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US CBO projects growing debt, interest payments over next decade

US Congressional Budget Office's 10-year projections for US defence spending, interest payments, and total deficit. (Congressional Budget Office/Janes)

The Congressional Budget Office (CBO) released its regular 10-year budget and economic report on 7 February, projecting growing deficits, public debt, and costs attributable to an ageing population while revenue remains largely the same by 2034.

The CBO emphasised that its forecasts, based on legislation enacted through 3 January 2024 and economic data as of 5 December 2023, assume current laws on taxes and spending remain generally unchanged.

This budget deficit is anticipated to increase from USD1.6 trillion in fiscal year (FY) 2024 to USD2.6 trillion in FY 2034, or from 5.6% of GDP in FY 2024 to 6.1% of GDP in FY 2034, significantly larger than the 3.7% average over the past 50 years, the CBO said.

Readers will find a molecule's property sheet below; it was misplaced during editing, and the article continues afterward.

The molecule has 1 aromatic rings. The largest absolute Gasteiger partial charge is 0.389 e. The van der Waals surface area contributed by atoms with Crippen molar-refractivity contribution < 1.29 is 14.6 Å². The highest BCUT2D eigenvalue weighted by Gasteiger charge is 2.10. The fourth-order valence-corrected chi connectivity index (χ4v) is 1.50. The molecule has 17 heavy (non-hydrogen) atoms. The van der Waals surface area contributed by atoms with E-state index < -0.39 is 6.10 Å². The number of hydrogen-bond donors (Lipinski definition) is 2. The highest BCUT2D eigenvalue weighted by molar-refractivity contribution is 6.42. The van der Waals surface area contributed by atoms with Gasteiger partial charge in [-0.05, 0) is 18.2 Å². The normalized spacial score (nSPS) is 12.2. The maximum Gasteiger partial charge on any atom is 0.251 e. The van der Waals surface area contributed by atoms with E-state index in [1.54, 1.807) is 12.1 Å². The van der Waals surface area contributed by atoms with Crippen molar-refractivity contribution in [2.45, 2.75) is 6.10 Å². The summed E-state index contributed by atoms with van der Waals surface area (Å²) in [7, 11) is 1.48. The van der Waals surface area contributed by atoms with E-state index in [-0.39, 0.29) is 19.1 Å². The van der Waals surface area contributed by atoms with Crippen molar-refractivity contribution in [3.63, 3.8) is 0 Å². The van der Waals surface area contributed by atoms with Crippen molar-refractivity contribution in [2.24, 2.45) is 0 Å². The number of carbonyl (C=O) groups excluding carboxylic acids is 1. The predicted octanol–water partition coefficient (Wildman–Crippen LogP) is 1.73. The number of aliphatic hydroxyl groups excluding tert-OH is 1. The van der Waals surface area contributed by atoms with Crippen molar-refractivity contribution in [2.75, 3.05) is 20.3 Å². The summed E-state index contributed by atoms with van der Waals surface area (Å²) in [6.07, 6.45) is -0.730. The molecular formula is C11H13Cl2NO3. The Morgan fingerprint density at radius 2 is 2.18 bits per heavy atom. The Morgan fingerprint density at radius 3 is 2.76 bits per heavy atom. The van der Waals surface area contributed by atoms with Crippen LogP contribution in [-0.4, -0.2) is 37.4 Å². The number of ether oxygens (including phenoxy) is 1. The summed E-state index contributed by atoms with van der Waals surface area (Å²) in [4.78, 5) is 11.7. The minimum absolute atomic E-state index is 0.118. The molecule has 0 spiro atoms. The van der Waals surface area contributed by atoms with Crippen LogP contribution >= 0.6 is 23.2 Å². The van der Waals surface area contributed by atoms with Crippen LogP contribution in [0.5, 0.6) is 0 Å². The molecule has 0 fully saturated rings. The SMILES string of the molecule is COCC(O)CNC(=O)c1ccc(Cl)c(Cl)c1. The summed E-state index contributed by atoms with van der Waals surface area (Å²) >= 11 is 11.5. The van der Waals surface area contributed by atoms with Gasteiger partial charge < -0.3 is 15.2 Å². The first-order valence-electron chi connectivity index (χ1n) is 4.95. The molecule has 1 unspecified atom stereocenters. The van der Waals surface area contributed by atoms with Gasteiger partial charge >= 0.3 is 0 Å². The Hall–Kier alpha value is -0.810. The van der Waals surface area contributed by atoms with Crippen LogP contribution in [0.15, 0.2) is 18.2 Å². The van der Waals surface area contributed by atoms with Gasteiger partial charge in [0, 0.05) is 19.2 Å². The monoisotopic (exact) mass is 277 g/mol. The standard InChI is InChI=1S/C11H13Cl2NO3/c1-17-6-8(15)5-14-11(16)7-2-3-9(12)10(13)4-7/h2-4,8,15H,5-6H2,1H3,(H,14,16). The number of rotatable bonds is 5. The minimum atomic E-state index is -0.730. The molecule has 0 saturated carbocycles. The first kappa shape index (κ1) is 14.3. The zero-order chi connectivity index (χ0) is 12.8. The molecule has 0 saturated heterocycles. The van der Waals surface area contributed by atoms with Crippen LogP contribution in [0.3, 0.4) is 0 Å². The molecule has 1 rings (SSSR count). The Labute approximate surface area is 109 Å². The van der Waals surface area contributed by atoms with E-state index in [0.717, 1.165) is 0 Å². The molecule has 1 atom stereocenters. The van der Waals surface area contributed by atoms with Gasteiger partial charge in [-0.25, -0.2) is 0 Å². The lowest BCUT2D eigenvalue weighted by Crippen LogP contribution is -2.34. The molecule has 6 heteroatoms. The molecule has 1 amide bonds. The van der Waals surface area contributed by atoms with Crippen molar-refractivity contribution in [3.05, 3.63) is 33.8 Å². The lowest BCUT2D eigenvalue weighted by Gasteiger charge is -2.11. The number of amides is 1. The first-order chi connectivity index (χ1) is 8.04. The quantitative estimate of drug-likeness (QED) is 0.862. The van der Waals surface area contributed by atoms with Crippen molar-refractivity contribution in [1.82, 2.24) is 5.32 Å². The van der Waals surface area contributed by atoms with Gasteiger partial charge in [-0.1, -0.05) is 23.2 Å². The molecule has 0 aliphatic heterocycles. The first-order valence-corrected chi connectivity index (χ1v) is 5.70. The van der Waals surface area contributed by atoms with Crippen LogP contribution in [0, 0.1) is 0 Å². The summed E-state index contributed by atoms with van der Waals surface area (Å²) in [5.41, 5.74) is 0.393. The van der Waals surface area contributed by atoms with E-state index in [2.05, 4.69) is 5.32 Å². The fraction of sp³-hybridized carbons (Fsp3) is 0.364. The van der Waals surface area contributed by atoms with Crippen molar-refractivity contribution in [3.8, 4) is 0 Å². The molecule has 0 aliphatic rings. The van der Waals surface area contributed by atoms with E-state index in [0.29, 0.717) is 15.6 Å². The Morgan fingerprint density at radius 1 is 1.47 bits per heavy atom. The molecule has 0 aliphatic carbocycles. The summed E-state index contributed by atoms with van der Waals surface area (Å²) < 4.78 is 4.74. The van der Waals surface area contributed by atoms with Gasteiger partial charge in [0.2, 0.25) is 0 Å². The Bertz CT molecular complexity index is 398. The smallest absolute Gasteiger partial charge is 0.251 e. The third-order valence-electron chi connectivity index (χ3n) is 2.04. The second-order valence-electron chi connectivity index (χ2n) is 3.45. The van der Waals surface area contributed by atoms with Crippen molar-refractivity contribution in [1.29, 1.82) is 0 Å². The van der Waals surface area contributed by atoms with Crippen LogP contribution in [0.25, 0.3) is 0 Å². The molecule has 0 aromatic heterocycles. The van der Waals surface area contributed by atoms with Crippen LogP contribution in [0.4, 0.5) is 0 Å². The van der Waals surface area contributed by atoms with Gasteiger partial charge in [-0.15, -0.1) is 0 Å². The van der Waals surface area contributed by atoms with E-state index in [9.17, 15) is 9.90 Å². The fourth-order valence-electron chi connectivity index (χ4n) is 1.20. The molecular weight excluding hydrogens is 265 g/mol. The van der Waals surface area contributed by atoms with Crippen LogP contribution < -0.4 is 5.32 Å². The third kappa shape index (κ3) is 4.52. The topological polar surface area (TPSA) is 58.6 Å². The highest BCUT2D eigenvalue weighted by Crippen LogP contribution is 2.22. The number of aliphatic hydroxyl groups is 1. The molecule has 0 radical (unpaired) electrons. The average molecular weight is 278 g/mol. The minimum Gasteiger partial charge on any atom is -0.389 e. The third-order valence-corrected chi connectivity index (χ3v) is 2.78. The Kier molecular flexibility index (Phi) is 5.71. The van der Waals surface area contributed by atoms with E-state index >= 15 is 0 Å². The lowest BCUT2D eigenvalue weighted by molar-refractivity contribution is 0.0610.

The deficit projections are smaller than in the CBO's May 2023 report due to a USD2.3 trillion reduction in discretionary spending over the 10-year period from the combination of the Fiscal Responsibility Act (FRA), which was signed into law on 3 June 2023, and the Further Continuing Appropriations and Other Extensions Act of 2024.

This primary deficit, which excludes interest payments, is expected to decline significantly from USD1 trillion in FY 2023 to USD712 billion in FY 2024, increase to USD821 billion in FY 2025, and then decline for two years before rising to USD929 billion in FY 2034.

The CBO figures project increasing interest payments on the deficit. These totalled USD659 billion in FY 2023 and are expected to increase to USD850 billion in FY 2024. These estimates continue to rise through FY 2034, when they would reach USD1.63 trillion, or 3.9% of GDP.

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